Salinity Solutions, a new spinout company from the University of Birmingham in the UK, is beginning industry field testing of a compact, energy-efficient desalination system that is designed to concentrate the salts in groundwater to extract a mineral-rich brine.
Eco-technology company Cornish Lithium has partnered with Salinity Solutions for the field tests, and has secured agreements with the owners of mineral rights over a large area of the county of Cornwall for the trials.
Salinity Solutions plans to launch a crowd-funding campaign later this month to fund the first field trial at Cornish Lithium's site in Redruth, Cornwall, by early 2022.
The global demand for lithium is rapidly escalating, as it is used in electric car batteries and static storage devices for electricity. Salinity Solutions noted that lithium is vital to the UK's industrial strategy as it moves towards a zero-carbon future, but that the country has no indigenous source of this mineral.
The technology for Salinity Solutions' desalination system is the result of more than 10 years of research by Philip Davies, professor of water technology at the University of Birmingham's School of Engineering. It was adapted from an established technique called batch reverse osmosis, which separates water from ions and molecules using a partially permeable membrane.
Professor Davies re-engineered reverse osmosis to produce a system that approaches the theoretical limits for energy efficiency and brine recovery, and then built five prototypes in laboratories at the University of Birmingham and Aston University.
The first application of the technology aims to reduce the high carbon footprint of lithium extraction and help to create a cleaner, more efficient way to fuel the demand for electric vehicle batteries. Salinity Solutions said that the brine concentration technology has two significant advantages: it "achieves the maximum yield of any known available system" and is up to 50% more efficient than traditional reverse osmosis systems, with a 50% smaller footprint.
The company added: "It promises a new, commercially viable, cleaner solution that can be deployed even off-grid."
The University of Birmingham initially patented the technology in 2018, and licensed it to the newly formed spinout company earlier this year. The technology will soon be tested in four field trials over three continents.
The first automated prototype was built by Tim Naughton, who is now technical director of Salinity Solutions. He approached engineering veteran Richard Bruges, who founded the UK-based engineering, manufacturing and assembly organisation The Proving Factory and the venture engineering company Clean Engineering.
Clean Engineering is now backing Salinity Solutions, providing investment and a structured product development process. In addition, Bruges has become a director of Salinity Solutions.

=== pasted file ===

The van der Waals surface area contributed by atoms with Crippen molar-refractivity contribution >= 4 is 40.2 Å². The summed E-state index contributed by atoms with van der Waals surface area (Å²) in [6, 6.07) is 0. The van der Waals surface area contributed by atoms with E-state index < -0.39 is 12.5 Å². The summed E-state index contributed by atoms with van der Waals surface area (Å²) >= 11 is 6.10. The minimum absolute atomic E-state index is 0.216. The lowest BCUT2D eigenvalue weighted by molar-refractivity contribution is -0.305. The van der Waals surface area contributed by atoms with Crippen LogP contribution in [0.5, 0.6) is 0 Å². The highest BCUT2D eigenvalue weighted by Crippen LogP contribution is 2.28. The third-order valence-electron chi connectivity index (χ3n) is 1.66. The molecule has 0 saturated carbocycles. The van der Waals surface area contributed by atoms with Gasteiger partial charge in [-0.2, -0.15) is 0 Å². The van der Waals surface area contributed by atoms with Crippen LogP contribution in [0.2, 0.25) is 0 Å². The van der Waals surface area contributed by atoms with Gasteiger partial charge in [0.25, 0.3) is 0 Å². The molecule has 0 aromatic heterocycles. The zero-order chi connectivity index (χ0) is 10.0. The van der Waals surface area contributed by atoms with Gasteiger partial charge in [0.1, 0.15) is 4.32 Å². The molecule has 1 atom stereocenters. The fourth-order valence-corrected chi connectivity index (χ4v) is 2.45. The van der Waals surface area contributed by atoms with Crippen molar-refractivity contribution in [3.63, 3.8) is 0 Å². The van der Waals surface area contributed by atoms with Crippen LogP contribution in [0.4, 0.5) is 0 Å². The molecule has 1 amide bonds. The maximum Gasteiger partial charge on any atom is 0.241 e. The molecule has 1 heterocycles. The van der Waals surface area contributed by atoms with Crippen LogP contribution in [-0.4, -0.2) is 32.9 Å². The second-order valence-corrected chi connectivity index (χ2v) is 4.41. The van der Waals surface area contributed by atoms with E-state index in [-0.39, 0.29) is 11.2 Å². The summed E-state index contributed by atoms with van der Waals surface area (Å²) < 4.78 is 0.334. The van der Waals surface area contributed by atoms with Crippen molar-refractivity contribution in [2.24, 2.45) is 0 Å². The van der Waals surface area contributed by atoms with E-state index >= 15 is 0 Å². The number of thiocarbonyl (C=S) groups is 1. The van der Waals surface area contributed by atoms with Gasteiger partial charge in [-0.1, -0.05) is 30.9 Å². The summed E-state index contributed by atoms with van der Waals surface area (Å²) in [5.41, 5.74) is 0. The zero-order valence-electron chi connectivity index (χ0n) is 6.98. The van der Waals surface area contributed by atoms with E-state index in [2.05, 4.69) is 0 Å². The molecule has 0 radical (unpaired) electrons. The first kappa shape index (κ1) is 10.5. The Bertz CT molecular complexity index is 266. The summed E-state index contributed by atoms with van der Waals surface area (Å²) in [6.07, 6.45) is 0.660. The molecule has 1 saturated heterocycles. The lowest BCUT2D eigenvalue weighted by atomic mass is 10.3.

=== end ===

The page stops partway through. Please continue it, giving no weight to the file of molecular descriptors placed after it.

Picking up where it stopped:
Salinity Solutions is "quietly confident" that the unit it supplied to Cornish Lithium will pass the rigours of on-site testing in Redruth.
Naughton commented: "The unit we supply to Cornish Lithium has been designed to withstand the elements. We've simulated real-world conditions in the laboratory using feed water supplied by Cornish Lithium, and the system is reacting as expected and to the efficiencies predicted by our algorithms."
Dr Rebecca Paisley, exploration geochemist at Cornish Lithium, said: "We are actively engaging with companies developing innovative, extraction technologies that are energy efficient, with a small footprint, and capable of processing the unique geothermal waters found in Cornwall. The technology being developed by Salinity Solutions meets our criteria and we look forward to testing their pilot system at our geothermal water research site to potentially aid in the production of lithium salts."
Davies was recently elected to board of directors of the European Desalination Society. He is continuing his water purification research, and is currently working in Germany to develop a system that works at higher pressure and delivers more concentrated brine. Salinity Solutions has secured the intellectual property rights to innovations that result from this research.
He also has funding for further field trials in agricultural and industrial settings, and collaboration with commercial companies to evaluate cost and environmental benefits that are additional to reduced energy consumption compared to traditional reverse osmosis.
University of Birmingham Enterprise helps its researchers turn their ideas into new services, products and enterprises that meet real-world needs. Earlier this week, the Rare Earth Extraction from Audio Products (REAP) project, another project supported by the university that aims to demonstrate a potential domestic sources of recycled rare earths in the UK, was completed.